KEARNEY — Chuck Peek, along with his team of researchers and writers, wanted to explore and celebrate the creative aspects of Kearney.
“Our original idea was to re-enforce an awareness that this artistic community doesn’t just exist by accident,” he said. “It exists because something in what we do and care about has created it and continued to support it. This is as much a celebration of audiences for the arts — and support for the arts — as it is for the arts themselves.”
Peek believes that the recent suspension of live performances might create an even stronger appreciation of the arts.
“As COVID-19 has come upon us it has kind of shifted our awareness to the fact that we will come out of this with a deeper appreciation of the things we have missed and have meant so much to us over the years, which would include the arts here in Kearney,” he said. “And that has made us aware that we are not the only ones going through this deprivation. When people in Lincoln and Omaha think of the arts, they think of Lincoln and Omaha. They don’t really think that places in out-state, places like Kearney or Scottsbluff, have a flourishing arts community.”
Peek and his team are currently working on “Kearney Creates,” a book detailing the creative individuals who have lived in Kearney and contributed to the arts in this area.
In a press release, Peek outlined some of the challenges of the project: “Have you ever tried to even start a list of all the artists and musicians and writers Kearney has enjoyed? A list like that sounds like fun at first — and then pretty quickly becomes daunting. Making such lists, however, is just where the editors of the forthcoming ‘Kearney Creates’ had to begin. How far back do we go, someone asked. Does a creative talent have to have lived here forever to qualify as ‘one of ours’? Do visiting artists count? What about hometown kids who grew up, went elsewhere, and flourished in one of the many arts?”
Contributors to “Kearney Creates” include:
n Kerri Garrison — special features
n Nathan Tye — history and archives
n Kate Benzel, Terry Sinnard — art
n Jerry Fox, Pat Jones — music
n Rob Luscher, Teri Schifferns — writing
The group’s mission statement defines the scope of the project:
“’Kearney Creates’ will chronicle and celebrate the outpouring of creativity unique to the heart of Kearney as a community. The book will focus on a holistic portrait of Kearney figures, from today and earlier times, featuring platforms that make it possible for audiences to enjoy high-quality aural, visual, and written productions. Through the book’s short essays and vivid photography, its readers will come to a fuller recognition and appreciation of our unique local culture and the community that nurtures such outstanding artistic contributions. The collection will show Kearney’s love and support of its artistic culture and its essential value in a humanistic environment. To these ends, its editors are dedicated to making ‘Kearney Creates’ worthy of the creative community it represents.”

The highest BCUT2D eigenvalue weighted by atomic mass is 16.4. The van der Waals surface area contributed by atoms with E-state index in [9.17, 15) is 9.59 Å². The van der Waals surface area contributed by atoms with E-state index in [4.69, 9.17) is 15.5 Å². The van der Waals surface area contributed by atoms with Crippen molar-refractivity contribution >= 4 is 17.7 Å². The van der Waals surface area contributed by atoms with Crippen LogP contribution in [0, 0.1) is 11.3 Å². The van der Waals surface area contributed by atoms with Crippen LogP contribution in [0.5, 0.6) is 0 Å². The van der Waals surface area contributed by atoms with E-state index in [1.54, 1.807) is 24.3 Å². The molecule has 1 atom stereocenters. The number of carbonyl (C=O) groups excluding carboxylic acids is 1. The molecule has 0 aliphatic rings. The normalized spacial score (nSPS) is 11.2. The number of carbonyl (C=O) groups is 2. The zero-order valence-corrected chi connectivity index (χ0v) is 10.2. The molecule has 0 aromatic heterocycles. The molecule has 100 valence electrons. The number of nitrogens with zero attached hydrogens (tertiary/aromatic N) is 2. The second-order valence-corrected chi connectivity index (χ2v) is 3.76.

Peek understands the value of arts in the Kearney community.
“We’re pretty blessed by it,” he said. “I suspect, per capita, ours is about as rich a community of arts as you could have in this state.”
Historical archives indicate a strong discipline of teaching the arts in Kearney, even as the community was founded in the 1880s.
“There were people who set about trying to teach others how to paint and how to play the piccolo and any number of things,” Peek said. “The original version of YRTC had a band. In every school it was noted that there were teachers of the arts. Kearney State College and then the University picked up on this.”
Because of the rigorous teaching of the arts, community members retained a love for the arts.
“There were lots of people who took up painting and sculpture,” he said. “And that attracted other people interested in the arts. Businesses and local citizens with an interest in the arts have always remained strong here. I think every arts organization can say, yes, over the years there’s been some ups and downs in their attendance, but on the whole, people have come out to shows at Kearney Community Theatre and Crane River Theater. People have come out to concerts at Harmon Park. People have come out to the summer programs at the Museum of Nebraska Art. Without people coming out, the artists would have gone else where, places where they would be appreciated.”
Peek also recognizes the value that the media placed on the arts.
“People don’t go out to see things they don’t know about or aren’t excited about,” he said. “Newspaper and radio stations and TV stations have told people about events and reviewed them.”
In addition to a printed book, Peek expects the project to produce a website so the team can continue to update the information.
As for funding “Kearney Creates,” Peek hopes to sell sponsorships to area businesses and raise funds through sales of the book.
“I think we will try to provide some free copies of the book to arts organizations for them to sell to help fund their own projects,” he said. “We’ll be selling the book to the general public and a lot of us are going to make our own little donations to it.”